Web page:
// cship  name index parent(dock/port) weight length width draft cargoWeight cargoVolume cargoValue

//   cship  <string> <int> <int> <double> <double> <double> <double> <double> <double> <double>

cship           Erosional 40001 10000 200.80 242.33 38.31 23.49 172.73 188.54 235.57 cship           Kielbasas 40000 10000 120.85 362.55 96.82 19.09 33.08 188.31 261.57 cship            Generics 40002 10000 79.90 234.26 73.18 15.71 125.27 179.00 729.95 cship           Barcelona 40003 10000 219.92 443.54 104.44 34.16 86.69 139.89 813.72 cship             Toluene 40004 10000 189.12 448.99 73.97 37.67 88.90 175.03 1002.63

 

// person name index parent skill

//    person <string> <int> <int> <string>

person                Sara 50000 10000 electrician person               Duane 50002 10000 inspector person               Betsy 50004 10000 cleaner person              Archie 50003 10000 captain person              Thomas 50001 10000 clerk

 

Sample output as plain text – which should be displayed in a JTextArea on a JScrollPane in the

BorderLayout.CENTER area of a JFrame:

 

>>>>> The world:

 

 

 

SeaPort: Lanshan 10000

 

Dock: Pier_4 20004

Ship: Passenger ship: Absentmindedness 30004

 

Dock: Pier_0 20000

Ship: Passenger ship: Gallinules 30000

 

Dock: Pier_1 20001

Ship: Passenger ship: Remora 30001

 

Dock: Pier_3 20003

 

Ship: Passenger ship: Preanesthetic 30003

 

Dock: Pier_2 20002

Ship: Passenger ship: Shoetrees 30002

 

— List of all ships in que:

> Cargo Ship: Erosional 40001

> Cargo Ship: Kielbasas 40000

> Cargo Ship: Generics 40002

> Cargo Ship: Barcelona 40003

> Cargo Ship: Toluene 40004

 

— List of all ships:

> Passenger ship: Gallinules 30000

> Passenger ship: Remora 30001

> Passenger ship: Absentmindedness 30004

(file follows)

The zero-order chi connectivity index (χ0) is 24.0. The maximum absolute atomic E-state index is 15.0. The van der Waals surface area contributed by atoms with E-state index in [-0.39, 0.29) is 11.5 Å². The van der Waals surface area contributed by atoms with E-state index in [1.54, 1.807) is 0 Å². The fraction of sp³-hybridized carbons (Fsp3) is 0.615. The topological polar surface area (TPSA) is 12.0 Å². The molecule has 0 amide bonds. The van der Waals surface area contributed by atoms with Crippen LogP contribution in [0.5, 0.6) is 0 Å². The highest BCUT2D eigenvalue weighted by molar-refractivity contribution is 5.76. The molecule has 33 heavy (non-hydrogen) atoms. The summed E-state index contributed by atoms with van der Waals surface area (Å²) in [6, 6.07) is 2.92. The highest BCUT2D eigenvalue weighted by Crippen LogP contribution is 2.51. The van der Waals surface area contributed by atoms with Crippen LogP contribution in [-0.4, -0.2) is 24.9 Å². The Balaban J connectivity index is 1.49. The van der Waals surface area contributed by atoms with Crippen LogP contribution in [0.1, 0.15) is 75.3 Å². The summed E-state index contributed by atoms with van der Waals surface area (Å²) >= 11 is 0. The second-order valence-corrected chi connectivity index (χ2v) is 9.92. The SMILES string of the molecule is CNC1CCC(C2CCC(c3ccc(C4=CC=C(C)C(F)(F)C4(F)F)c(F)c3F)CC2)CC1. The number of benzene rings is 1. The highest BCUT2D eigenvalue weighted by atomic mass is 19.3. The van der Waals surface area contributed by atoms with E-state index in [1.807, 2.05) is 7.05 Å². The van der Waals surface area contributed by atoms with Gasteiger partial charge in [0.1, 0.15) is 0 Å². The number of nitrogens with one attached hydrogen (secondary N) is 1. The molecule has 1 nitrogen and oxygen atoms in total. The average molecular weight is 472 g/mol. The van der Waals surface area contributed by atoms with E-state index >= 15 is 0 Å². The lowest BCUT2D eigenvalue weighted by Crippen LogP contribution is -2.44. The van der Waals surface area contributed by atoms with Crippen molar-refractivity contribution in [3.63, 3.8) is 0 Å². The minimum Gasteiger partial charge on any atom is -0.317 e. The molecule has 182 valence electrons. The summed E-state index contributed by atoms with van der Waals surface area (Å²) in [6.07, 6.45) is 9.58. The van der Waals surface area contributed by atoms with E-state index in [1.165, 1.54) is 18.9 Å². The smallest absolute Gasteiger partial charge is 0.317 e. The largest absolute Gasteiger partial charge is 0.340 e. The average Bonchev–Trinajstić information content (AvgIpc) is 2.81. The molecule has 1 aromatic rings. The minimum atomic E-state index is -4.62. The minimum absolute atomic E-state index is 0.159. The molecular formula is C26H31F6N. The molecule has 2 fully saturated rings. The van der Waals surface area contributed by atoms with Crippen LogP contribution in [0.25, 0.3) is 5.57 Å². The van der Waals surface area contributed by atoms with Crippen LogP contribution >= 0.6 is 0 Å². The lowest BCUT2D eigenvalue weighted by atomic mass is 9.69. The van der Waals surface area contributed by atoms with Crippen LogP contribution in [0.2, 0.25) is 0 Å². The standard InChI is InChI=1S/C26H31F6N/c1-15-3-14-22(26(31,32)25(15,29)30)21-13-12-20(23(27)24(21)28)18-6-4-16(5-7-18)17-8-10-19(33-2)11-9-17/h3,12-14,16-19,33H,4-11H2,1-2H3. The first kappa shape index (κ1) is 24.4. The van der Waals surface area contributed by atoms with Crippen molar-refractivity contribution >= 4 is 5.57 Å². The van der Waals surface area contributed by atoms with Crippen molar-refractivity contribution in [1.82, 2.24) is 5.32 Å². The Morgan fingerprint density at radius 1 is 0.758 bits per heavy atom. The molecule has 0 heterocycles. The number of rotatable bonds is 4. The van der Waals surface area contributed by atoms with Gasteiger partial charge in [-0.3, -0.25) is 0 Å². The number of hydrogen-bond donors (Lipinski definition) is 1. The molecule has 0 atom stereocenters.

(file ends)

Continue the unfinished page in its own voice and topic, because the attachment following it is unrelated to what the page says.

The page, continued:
> Passenger ship: Preanesthetic 30003

> Passenger ship: Shoetrees 30002

> Cargo Ship: Erosional 40001

> Cargo Ship: Kielbasas 40000

> Cargo Ship: Generics 40002

> Cargo Ship: Barcelona 40003

> Cargo Ship: Toluene 40004

 

— List of all persons:

> Person: Sara 50000 electrician

> Person: Duane 50002 inspector

> Person: Betsy 50004 cleaner

> Person: Archie 50003 captain

> Person: Thomas 50001 clerk

 

Suggestions:

 

 

Methods that should be implemented.

 

Each class should have an appropriate toString method. Here is an example of two such methods:

 

  • In SeaPort – showing all the data structures:

public String toString () {

String st = “\n\nSeaPort: ” + super.toString();

for (Dock md: docks) st += “\n” + md; st += “\n\n — List of all ships in que:”; for (Ship ms: que ) st += “\n  > ” + ms; st += “\n\n — List of all ships:”;

for (Ship ms: ships) st += “\n  > ” + ms;

st += “\n\n — List of all persons:”;

for (Person mp: persons) st += “\n  > ” + mp;

 

return st;

} // end method toString

  • In PassengerShip, using parent toString effectively:

public String toString () {

String st = “Passenger ship: ” + super.toString();

if (jobs.size() == 0)

return st;

for (Job mj: jobs) st += “\n       – ” + mj;

return st;

} // end method toString

 

Each class should have an appropriate Scanner constructor, allowing the class to take advantage of super constructors, and any particular constructor focusing only on the addition elements of interest to that particular class. As an example, here’s one way to implement the PassengerShip constructor:

 

  • PassengerShip Scanner constructor, the earlier fields are handled by Thing (fields: name, index, parent) and Ship (fields: weight, length, width, draft) constructors.

public PassengerShip (Scanner sc) {

super (sc);

if (sc.hasNextInt()) numberOfPassengers = sc.nextInt();

if (sc.hasNextInt()) numberOfRooms = sc.nextInt();

if (sc.hasNextInt()) numberOfOccupiedRooms = sc.nextInt();

} // end end Scanner constructor

 

In the World class, we want to read the text file line by line. Here are some useful methods types and code fragments that you should find helpful:

 

  • Handling a line from the file:

void process (String st) {

//       System.out.println (“Processing >” + st + “<“); Scanner sc = new Scanner (st);

if (!sc.hasNext())

return;

switch (sc.next()) {